Battery "boiling" over on the garage floor?

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  #16  
Old 02-12-2011, 05:17 PM
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Bob45 Bob45 is offline
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Quote:
Originally Posted by rubicon View Post
My golf cart repairman informed me that the only thing that will remove battery acid leakage is muriatic acid. I purchase some and plan on using it shortly. I will mix it in a spray bottle and focus on the areas stained. Yes I agree with those suggesting not to refill batteries until after charging. I also do not charge my batteries overnight because I fear the automatic shutoff from the charger might become defective and create a fire. So I only recharge during the day I am interested in learning if anyone is getting better than 3-4 years on their batteries and if so the brand name. I have gone through three sets of batteries in four years and they were suppose to be the best Trojans???? Any suggestions?
Rubicon,
If you are keeping your batteries charged and using distilled water to keep the water level above the plates I am thinking your charger may not be working properly. Batteries should last a lot longer than yours are.
Bob
  #17  
Old 02-21-2011, 11:07 PM
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1. Use only distilled water

2. Fill to correct level after charging, ONLY

3. Correct level is 1/2 inch above elements (use a popsicle stick and draw a line at 1/2 inch)

4. Check your battery connections to make sure they're still tight and so each battery is
being used properly and being charged properly.

5.Do this at least once a month.

6. When charging cart after use, wait at least 20 minutes to let batteries COOL DOWN.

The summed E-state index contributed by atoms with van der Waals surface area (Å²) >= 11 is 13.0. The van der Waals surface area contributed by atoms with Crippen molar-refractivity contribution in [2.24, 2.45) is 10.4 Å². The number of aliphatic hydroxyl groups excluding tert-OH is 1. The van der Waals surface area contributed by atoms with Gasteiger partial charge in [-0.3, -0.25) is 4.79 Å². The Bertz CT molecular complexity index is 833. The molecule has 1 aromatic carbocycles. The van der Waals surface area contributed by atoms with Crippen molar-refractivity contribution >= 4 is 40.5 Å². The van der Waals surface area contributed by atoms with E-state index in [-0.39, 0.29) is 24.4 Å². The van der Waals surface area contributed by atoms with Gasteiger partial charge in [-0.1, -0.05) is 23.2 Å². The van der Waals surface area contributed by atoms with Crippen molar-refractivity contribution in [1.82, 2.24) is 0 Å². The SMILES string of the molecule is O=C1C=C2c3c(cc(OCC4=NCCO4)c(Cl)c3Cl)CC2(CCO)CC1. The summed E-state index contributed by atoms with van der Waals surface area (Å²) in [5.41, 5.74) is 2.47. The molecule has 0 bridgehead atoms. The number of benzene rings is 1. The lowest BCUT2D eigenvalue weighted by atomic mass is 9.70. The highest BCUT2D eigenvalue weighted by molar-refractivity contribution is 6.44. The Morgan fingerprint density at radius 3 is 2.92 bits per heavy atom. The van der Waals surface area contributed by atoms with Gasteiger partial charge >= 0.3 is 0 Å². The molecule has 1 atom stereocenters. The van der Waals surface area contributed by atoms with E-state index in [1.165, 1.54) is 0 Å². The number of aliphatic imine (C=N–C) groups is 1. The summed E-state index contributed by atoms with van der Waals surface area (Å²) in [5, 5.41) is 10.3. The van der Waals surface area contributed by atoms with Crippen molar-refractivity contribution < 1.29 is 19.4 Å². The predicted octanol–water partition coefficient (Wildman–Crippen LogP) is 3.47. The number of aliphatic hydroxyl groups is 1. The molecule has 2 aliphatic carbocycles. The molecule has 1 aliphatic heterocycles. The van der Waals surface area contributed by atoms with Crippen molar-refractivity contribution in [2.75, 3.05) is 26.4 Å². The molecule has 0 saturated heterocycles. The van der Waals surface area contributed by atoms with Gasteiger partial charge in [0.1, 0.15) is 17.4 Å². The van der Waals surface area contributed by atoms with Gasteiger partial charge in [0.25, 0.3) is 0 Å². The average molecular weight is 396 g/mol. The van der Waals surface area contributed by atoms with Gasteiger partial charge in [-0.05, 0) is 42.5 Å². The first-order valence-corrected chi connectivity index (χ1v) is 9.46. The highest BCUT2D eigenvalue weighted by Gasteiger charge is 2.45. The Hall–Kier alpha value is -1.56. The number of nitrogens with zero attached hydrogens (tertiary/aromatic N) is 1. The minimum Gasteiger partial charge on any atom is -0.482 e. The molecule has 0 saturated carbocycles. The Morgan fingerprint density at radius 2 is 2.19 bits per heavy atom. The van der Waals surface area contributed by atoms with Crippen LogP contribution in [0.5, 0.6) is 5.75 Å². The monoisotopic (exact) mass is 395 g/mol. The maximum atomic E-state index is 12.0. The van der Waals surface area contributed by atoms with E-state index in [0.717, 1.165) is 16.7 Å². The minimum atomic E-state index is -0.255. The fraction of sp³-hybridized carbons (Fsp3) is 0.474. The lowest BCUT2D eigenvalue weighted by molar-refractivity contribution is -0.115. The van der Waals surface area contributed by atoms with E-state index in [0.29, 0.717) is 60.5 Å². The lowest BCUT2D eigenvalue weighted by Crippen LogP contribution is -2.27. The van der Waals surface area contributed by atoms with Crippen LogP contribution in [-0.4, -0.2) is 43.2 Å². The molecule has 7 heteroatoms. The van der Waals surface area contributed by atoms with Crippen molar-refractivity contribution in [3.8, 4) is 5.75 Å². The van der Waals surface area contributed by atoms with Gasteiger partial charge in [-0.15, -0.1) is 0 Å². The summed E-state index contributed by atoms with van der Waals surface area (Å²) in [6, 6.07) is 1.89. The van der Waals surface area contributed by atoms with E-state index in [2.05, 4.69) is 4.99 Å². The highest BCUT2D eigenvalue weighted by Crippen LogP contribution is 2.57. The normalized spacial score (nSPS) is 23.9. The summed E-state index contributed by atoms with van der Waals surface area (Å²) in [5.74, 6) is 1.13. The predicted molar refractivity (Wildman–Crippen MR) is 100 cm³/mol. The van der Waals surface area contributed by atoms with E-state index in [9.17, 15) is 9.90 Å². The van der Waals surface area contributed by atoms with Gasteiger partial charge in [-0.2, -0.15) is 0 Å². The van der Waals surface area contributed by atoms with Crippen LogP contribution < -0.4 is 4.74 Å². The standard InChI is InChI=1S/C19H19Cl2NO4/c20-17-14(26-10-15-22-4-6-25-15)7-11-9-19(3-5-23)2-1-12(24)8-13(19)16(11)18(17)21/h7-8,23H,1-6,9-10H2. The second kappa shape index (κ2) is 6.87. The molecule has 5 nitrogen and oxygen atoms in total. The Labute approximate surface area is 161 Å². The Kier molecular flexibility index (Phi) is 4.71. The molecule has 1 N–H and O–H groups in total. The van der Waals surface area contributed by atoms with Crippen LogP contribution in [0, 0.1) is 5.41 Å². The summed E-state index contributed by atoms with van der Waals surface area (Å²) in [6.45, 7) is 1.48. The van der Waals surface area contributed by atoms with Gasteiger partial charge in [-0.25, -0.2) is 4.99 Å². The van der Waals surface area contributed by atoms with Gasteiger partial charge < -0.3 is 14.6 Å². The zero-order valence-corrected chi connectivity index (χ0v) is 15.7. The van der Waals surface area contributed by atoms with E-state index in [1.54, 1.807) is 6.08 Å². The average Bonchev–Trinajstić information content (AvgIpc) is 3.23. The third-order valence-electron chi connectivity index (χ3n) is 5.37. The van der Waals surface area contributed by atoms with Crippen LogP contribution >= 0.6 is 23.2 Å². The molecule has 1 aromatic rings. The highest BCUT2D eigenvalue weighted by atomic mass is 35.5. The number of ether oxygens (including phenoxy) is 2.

This will save you a lot of headaches.

I've followed these procedures for 2 years with my older cart and 1 1/2 years with my newer, and my batteries are in pristine condition and I've never boiled over and take each cart over 50 miles on a charge and probably more if I wanted to chance it.

PREVENTIVE MAINTENANCE IF ALL THAT'S NECESSARY
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  #18  
Old 02-23-2011, 07:10 AM
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Originally Posted by djv View Post
Here are a couple ways to extend golf cart battery life. (1) A voltage reducer which reduces 48 volts to 12 volts or 36 volts to 12 volts. A voltage reducer will use all your batteries (48 volts or 36 volts) and reduce the voltage to 12 volts for your 12 volt accessories. In this way, ALL your batteries are used equally. In many carts, two 6 volt batteries in a 36 volt system are used to obtain 12 volts for your lights, turn signals, horn etc. In a 48 volt system, two 8 volt batteries are used with a 16 volt to 12 volt reducer or two 8 volt batteries, producing 16 volts are used causing very bright lights and bright tail lights, some to the point of melting tail light lenses. These two batteries are constantly being used to feed the 12 volt electrical system and never get charged back up to what the other batteries are. It is very common to see these two batteries fail prematurely. Cost: approximately $169.95 (2) Another way is to install a battery desulphator such as a Battery Life Saver (BLS) or other desulphator brands. This device produces a radio frequency through the battery plates and removes the sulphur crystals. Reports are that this will extend the life of your battery by keeping the plates clean. Cost: approximately $139.95. (3) Keep your batteries charged! Golf cart deep cycle batteries love to be charged! djv
I'd like to hear your comments on gel batteries that don't need water.
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